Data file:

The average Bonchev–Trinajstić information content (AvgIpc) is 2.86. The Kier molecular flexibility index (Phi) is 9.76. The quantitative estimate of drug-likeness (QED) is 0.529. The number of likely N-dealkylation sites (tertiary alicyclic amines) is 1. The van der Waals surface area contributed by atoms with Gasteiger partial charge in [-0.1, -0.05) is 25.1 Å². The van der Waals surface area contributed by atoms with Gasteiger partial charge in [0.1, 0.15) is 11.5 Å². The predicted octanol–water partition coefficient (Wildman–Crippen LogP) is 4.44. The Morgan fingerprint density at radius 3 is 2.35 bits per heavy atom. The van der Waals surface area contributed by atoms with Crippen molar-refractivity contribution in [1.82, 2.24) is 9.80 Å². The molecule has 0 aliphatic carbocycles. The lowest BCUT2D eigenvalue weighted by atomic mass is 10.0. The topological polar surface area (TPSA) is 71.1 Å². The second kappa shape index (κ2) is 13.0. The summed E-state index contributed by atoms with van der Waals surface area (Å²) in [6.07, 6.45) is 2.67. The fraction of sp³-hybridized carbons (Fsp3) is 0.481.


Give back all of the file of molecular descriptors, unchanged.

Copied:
The average Bonchev–Trinajstić information content (AvgIpc) is 2.86. The Kier molecular flexibility index (Phi) is 9.76. The quantitative estimate of drug-likeness (QED) is 0.529. The number of likely N-dealkylation sites (tertiary alicyclic amines) is 1. The van der Waals surface area contributed by atoms with Gasteiger partial charge in [-0.1, -0.05) is 25.1 Å². The van der Waals surface area contributed by atoms with Gasteiger partial charge in [0.1, 0.15) is 11.5 Å². The predicted octanol–water partition coefficient (Wildman–Crippen LogP) is 4.44. The Morgan fingerprint density at radius 3 is 2.35 bits per heavy atom. The van der Waals surface area contributed by atoms with Crippen molar-refractivity contribution in [1.82, 2.24) is 9.80 Å². The molecule has 0 aliphatic carbocycles. The lowest BCUT2D eigenvalue weighted by atomic mass is 10.0. The topological polar surface area (TPSA) is 71.1 Å². The second kappa shape index (κ2) is 13.0. The summed E-state index contributed by atoms with van der Waals surface area (Å²) in [6.07, 6.45) is 2.67. The fraction of sp³-hybridized carbons (Fsp3) is 0.481.